While the number of Nebraskans newly diagnosed with HIV and AIDS has declined for the past few decades, officials say refugees and immigrants still face heightened risks due to information gaps, language barriers and less access to medical care.

But the Nebraska AIDS Project (NAP), which provides education, care and advocacy, is changing that, said Enrique Lopez, NAP’s prevention and outreach specialist. From a new location in Benson to more outreach, Lopez said NAP is spreading the word.

“HIV is not a death sentence anymore,” Lopez said. “Education can prevent someone from having to worry about insurance and a health condition for the rest of their lives. That’s especially important for someone who doesn’t speak English, or for someone who’s dealing with refugee status.”

In 2021, Nebraska minorities were nearly twice to six times as likely to be diagnosed with HIV, according to Centers for Disease Control and Prevention data.

Refugees noted language barriers, discrimination and oppression, and access as their three greatest challenges to getting health care in Nebraska, according to a Nebraska Department of Health and Human Services survey. A DHHS report from 2021 found only 19.2% of Omaha refugees reported had tested for HIV.

HIV, or human immunodeficiency virus, is a virus that attacks the immune system. Left untreated, HIV can lead to AIDS, or acquired immunodeficiency syndrome, which leaves the body extremely vulnerable to certain diseases and cancers.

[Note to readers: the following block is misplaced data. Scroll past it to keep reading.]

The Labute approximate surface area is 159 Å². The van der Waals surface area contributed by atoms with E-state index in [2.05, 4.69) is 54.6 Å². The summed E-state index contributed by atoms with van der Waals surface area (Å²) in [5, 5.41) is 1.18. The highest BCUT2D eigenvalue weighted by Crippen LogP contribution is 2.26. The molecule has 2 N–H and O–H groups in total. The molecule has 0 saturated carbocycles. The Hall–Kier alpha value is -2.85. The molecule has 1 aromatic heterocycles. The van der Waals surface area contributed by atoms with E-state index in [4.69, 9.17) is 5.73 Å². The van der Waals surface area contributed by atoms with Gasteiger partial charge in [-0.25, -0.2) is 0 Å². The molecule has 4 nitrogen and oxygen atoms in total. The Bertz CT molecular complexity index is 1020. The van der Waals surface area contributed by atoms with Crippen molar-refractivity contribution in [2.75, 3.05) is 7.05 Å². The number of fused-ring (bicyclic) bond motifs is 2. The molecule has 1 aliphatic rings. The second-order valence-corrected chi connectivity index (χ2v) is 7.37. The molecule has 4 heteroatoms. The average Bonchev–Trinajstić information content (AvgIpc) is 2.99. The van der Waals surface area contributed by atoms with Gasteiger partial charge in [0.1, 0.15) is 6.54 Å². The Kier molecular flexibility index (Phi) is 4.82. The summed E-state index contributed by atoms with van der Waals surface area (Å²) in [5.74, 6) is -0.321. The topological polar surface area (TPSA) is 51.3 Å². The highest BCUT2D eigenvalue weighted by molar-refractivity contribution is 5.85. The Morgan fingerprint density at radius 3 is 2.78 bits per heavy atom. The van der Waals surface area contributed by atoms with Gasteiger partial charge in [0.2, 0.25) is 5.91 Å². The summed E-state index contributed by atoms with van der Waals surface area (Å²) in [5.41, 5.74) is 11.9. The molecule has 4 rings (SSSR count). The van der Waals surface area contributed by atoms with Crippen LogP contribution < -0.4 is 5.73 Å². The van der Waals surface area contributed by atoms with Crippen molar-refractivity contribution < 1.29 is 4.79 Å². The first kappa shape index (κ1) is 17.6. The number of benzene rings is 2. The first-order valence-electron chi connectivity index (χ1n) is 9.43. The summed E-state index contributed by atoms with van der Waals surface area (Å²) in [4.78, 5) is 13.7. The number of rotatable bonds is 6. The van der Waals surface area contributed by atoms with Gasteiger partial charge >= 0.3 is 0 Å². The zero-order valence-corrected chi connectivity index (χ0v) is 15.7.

Lopez works directly with Latine and Spanish-speaking communities, providing personalized support regardless of immigration or refugee status.

“I’m coming from a background where I was also someone who was in poverty and have parents who are immigrants,” Lopez said. “For outreach, it even helps to receive this information from someone who is also Brown. I think people tend to respond better to someone who looks like them.”

In addition, NAP has hired more bilingual employees and developed a committee of Hispanic and Spanish-speaking people who work under Lopez. But getting information to people is more than just speaking the language.

“It’s not as easy as just showing up in South Omaha and having people listen to me,” Lopez says. “There are so many different things that might make someone completely turn off their ears to the topic I’m speaking about before I get a chance to connect with them.”

Lopez has found success at the Mexican Consulate of Omaha. As people wait in the lobby, Lopez does a brief presentation in Spanish and then takes a seat nearby in case anyone has questions.

Tommy Young-Dennis, outreach manager at NAP also said the organization tries to keep messaging simple to reach as wide an audience as possible.

“We don’t want to put too much information out there and run the risk of missing the mark when we go to serve those people,” Young-Dennis said. “We don’t want to talk over anyone; we want to give them digestible information.”

NAP also hopes to be more accessible at their new headquarters to 63rd and Maple Streets, which opened April 7.

Testing is always free, quick and easy, Lopez said and NAP’s Spanish-speaking staff is available to work with clients and no paperwork or IDs are required.

Free pop-up testing will be available at the Cinco de Mayo Health Fair this year in partnership with the South Omaha Community Care Council. NAP will have an RV for gonorrhea, chlamydia and HIV testing.

NAP also provides prevention education and case management online and in person. Their Omaha office offers walk-in testing every Monday and Tuesday from 5 to 8 p.m., or you can schedule an appointment at www.nap.org. For direct Spanish information, email Enrique Lopez at enriquel@nap.org.

contact the writer at news@thereader.com

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